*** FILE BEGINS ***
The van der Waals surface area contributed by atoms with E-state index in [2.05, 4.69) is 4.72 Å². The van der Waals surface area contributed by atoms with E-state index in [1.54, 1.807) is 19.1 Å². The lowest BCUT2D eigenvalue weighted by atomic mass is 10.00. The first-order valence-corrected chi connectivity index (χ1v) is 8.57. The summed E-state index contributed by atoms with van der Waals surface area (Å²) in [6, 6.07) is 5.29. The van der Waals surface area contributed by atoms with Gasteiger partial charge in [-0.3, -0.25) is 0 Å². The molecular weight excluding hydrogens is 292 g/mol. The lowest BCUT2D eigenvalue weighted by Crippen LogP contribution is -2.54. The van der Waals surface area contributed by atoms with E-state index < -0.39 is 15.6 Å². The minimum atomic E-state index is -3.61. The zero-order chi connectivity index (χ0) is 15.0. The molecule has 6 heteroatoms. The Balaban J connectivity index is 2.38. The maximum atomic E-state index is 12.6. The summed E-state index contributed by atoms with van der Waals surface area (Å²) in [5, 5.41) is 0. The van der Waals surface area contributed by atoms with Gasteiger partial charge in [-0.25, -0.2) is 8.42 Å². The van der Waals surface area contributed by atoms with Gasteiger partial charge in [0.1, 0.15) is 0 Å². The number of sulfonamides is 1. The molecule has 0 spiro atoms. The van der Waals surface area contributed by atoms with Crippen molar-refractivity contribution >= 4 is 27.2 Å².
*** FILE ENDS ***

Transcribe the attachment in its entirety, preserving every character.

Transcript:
The van der Waals surface area contributed by atoms with E-state index in [2.05, 4.69) is 4.72 Å². The van der Waals surface area contributed by atoms with E-state index in [1.54, 1.807) is 19.1 Å². The lowest BCUT2D eigenvalue weighted by atomic mass is 10.00. The first-order valence-corrected chi connectivity index (χ1v) is 8.57. The summed E-state index contributed by atoms with van der Waals surface area (Å²) in [6, 6.07) is 5.29. The van der Waals surface area contributed by atoms with Gasteiger partial charge in [-0.3, -0.25) is 0 Å². The molecular weight excluding hydrogens is 292 g/mol. The lowest BCUT2D eigenvalue weighted by Crippen LogP contribution is -2.54. The van der Waals surface area contributed by atoms with E-state index < -0.39 is 15.6 Å². The minimum atomic E-state index is -3.61. The zero-order chi connectivity index (χ0) is 15.0. The molecule has 6 heteroatoms. The Balaban J connectivity index is 2.38. The maximum atomic E-state index is 12.6. The summed E-state index contributed by atoms with van der Waals surface area (Å²) in [5, 5.41) is 0. The van der Waals surface area contributed by atoms with Gasteiger partial charge in [-0.25, -0.2) is 8.42 Å². The van der Waals surface area contributed by atoms with Gasteiger partial charge in [0.1, 0.15) is 0 Å². The number of sulfonamides is 1. The molecule has 0 spiro atoms. The van der Waals surface area contributed by atoms with Crippen molar-refractivity contribution >= 4 is 27.2 Å².